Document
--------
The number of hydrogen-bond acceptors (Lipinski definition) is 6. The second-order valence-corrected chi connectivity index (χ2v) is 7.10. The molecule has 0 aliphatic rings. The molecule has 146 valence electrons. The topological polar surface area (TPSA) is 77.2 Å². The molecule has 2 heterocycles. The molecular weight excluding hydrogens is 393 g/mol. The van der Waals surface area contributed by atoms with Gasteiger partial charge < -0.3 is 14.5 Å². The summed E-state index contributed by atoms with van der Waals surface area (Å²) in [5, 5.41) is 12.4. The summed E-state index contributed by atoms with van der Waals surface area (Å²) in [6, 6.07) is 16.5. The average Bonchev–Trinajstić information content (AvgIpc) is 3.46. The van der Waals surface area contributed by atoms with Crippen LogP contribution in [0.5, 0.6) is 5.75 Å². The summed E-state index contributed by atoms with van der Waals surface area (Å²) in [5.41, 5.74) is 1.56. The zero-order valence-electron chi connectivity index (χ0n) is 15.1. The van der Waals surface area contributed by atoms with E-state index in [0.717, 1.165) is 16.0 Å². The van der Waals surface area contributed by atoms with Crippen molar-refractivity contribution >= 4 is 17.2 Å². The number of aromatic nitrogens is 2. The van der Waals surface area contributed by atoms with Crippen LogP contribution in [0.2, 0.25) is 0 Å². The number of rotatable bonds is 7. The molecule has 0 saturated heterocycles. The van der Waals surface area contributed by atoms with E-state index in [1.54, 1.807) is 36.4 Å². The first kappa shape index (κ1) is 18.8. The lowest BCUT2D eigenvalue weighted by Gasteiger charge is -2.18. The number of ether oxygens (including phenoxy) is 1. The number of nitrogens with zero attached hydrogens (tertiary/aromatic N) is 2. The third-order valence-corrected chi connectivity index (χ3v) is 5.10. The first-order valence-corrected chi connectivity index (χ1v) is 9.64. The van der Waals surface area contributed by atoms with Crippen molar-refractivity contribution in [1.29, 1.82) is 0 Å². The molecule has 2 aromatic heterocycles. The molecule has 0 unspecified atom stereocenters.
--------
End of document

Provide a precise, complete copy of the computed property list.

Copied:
The number of hydrogen-bond acceptors (Lipinski definition) is 6. The second-order valence-corrected chi connectivity index (χ2v) is 7.10. The molecule has 0 aliphatic rings. The molecule has 146 valence electrons. The topological polar surface area (TPSA) is 77.2 Å². The molecule has 2 heterocycles. The molecular weight excluding hydrogens is 393 g/mol. The van der Waals surface area contributed by atoms with Gasteiger partial charge < -0.3 is 14.5 Å². The summed E-state index contributed by atoms with van der Waals surface area (Å²) in [5, 5.41) is 12.4. The summed E-state index contributed by atoms with van der Waals surface area (Å²) in [6, 6.07) is 16.5. The average Bonchev–Trinajstić information content (AvgIpc) is 3.46. The van der Waals surface area contributed by atoms with Crippen LogP contribution in [0.5, 0.6) is 5.75 Å². The summed E-state index contributed by atoms with van der Waals surface area (Å²) in [5.41, 5.74) is 1.56. The zero-order valence-electron chi connectivity index (χ0n) is 15.1. The van der Waals surface area contributed by atoms with E-state index in [0.717, 1.165) is 16.0 Å². The van der Waals surface area contributed by atoms with Crippen molar-refractivity contribution >= 4 is 17.2 Å². The number of aromatic nitrogens is 2. The van der Waals surface area contributed by atoms with Crippen LogP contribution in [0.2, 0.25) is 0 Å². The number of rotatable bonds is 7. The molecule has 0 saturated heterocycles. The van der Waals surface area contributed by atoms with E-state index in [1.54, 1.807) is 36.4 Å². The first kappa shape index (κ1) is 18.8. The lowest BCUT2D eigenvalue weighted by Gasteiger charge is -2.18. The number of ether oxygens (including phenoxy) is 1. The number of nitrogens with zero attached hydrogens (tertiary/aromatic N) is 2. The third-order valence-corrected chi connectivity index (χ3v) is 5.10. The first-order valence-corrected chi connectivity index (χ1v) is 9.64. The van der Waals surface area contributed by atoms with Crippen molar-refractivity contribution in [1.29, 1.82) is 0 Å². The molecule has 2 aromatic heterocycles. The molecule has 0 unspecified atom stereocenters.